Oooh, the suspense. Thursday was Interior Secretary Ryan Zinke's deadline for submitting recommendations to President Trump about what to do with more than two dozen national monuments — encompassing 553 million acres of protected public land and water, much of it environmentally sensitive. Zinke has indeed presented his plan, but neither he nor the White House has bothered to tell the public — you know, the people who own the land — what they have in mind.
There's obviously reason to be concerned. Zinke's secret proposals were made in response to Trump's order in April for a sweeping review of more than two dozen national monuments that were created or expanded under the Antiquities Act of 1906. At that time, Trump said that his objective was to end "another egregious use of federal power" that left millions of acres of land and water "locked up" by the government.
"We're going to free it up, which is what should have happened in the first place," Trump said. "And tremendously positive things are going to happen on that incredible land, the likes of which there is nothing more beautiful anywhere in the world."
But given what we know, it seems likely that Zinke's process has had less to do with the kind of contemplative weighing of interests that led to the monuments' creation in the first place than with appeasing conservative politicians and private industries who want the federal government to turn over land to the states so that they can open it to mining and other exploitative uses. Among other things, opening more federal land to oil and gas drilling and coal mining dovetails with President Trump's ill-advised ambition of vastly increasing production of climate-changing fossil fuels.
Zinke's two-page report summary, which the administration did release Thursday, makes it clear that his recommendations are based on second-guessing the decisions of prior administrations that he accuses of overstepping their authority to set aside land for special protections. "Adherence to the Act's definition of an 'object' and 'smallest area compatible' clause on some monuments were either arbitrary or likely politically motivated or boundaries could not be supported by science or reasons of practical resource management." The reference to "science" seems almost laughable from an administration that doesn't even acknowledge the connection between human activity and global warming.
What should happen now is that the president should make Zinke's report public, and then, assuming it cuts back protections for important, sensitive, majestic, historic, one-of-a-kind areas of vast open space, throw it in the recycling bin.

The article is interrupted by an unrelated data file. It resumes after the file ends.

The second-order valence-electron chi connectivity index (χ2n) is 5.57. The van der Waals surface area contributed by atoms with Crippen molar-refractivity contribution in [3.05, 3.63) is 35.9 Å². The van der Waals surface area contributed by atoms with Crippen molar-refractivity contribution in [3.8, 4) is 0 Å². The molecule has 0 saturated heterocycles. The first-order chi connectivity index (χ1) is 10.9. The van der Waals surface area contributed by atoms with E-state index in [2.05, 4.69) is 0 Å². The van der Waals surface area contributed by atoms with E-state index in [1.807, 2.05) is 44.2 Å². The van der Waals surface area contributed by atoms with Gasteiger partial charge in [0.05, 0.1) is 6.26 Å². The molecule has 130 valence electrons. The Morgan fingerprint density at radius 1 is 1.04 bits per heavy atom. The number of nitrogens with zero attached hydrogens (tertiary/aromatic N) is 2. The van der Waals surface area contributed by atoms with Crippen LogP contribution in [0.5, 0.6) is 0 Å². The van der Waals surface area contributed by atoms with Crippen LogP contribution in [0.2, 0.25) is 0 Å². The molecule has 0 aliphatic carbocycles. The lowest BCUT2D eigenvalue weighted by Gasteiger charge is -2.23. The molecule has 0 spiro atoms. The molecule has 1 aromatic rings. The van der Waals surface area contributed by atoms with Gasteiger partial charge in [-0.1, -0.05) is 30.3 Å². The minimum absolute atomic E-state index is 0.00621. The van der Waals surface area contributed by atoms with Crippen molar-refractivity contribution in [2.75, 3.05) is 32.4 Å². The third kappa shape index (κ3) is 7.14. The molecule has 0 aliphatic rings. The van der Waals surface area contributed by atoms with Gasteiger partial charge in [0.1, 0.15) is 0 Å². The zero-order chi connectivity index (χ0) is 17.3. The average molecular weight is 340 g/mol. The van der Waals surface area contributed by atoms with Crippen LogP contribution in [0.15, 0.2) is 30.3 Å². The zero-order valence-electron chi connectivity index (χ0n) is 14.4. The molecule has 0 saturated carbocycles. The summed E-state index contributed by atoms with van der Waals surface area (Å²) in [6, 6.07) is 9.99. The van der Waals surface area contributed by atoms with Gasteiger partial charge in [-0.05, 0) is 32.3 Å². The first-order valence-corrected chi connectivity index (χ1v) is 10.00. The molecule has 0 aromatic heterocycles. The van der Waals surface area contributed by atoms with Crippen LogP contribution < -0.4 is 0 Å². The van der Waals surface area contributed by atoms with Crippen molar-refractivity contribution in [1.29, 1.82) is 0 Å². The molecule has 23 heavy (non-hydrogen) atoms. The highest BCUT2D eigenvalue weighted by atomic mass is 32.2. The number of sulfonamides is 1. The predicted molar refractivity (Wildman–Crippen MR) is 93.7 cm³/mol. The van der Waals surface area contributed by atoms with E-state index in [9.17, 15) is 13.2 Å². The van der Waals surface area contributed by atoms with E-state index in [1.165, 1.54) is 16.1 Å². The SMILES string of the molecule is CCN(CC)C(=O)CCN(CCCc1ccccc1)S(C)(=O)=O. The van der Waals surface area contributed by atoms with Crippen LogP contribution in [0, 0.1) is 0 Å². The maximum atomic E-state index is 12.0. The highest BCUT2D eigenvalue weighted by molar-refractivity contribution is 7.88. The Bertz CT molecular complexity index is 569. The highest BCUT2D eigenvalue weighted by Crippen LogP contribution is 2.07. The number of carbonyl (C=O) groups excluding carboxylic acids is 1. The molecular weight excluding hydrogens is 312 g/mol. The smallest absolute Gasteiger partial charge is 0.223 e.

In fact, there are strong arguments to be made — and, undoubtedly, lawsuits to be filed — over whether the president even has the authority to alter national monuments once they have been designated. The Antiquities Act establishes the power to create them, giving them near national-park-like protections if they contain objects or attributes at risk of damage. But the act makes no mention of a process for rescinding or altering them. It's true that presidents have altered monuments nearly 20 times in the past, but only one of those changes was significant, and none have been challenged in court. Environmental advocates argue that in the Federal Land Management and Policy Act of 1976, Congress further asserted its power to amend national monuments, further suggesting that the president can create, but he can't take away.
The national monuments in question were not created on whims. In the case of Bears Ears in Utah, one of President Obama's last designations, the process took years. Pro-development forces in Utah wanted to preserve some of the nearly 1.4 million acres of federal land for mining, but after reviewing the competing interests — native tribes consider much of it to be sacred, and environmentalists and the outdoor recreation industry strongly urged its preservation — the government decided to protect the land. So it should be. In fact, 90% of the roughly 2.3 million public comments in the Zinke review of the more than two dozen sites urged the government to keep protections of existing monuments in place.
For more than a century, the federal government has recognized the importance of preserving and protecting extraordinary land — the Death Valley and Grand Canyon national parks were converted from national monuments. Now, at the urging of drilling and mining interests, the Trump administration seems to think that the protection process is an abuse of federal power. No, it's not. But undercutting these protections to benefit private profiteers would be. We've said it before and we say it again: Leave the national monuments alone.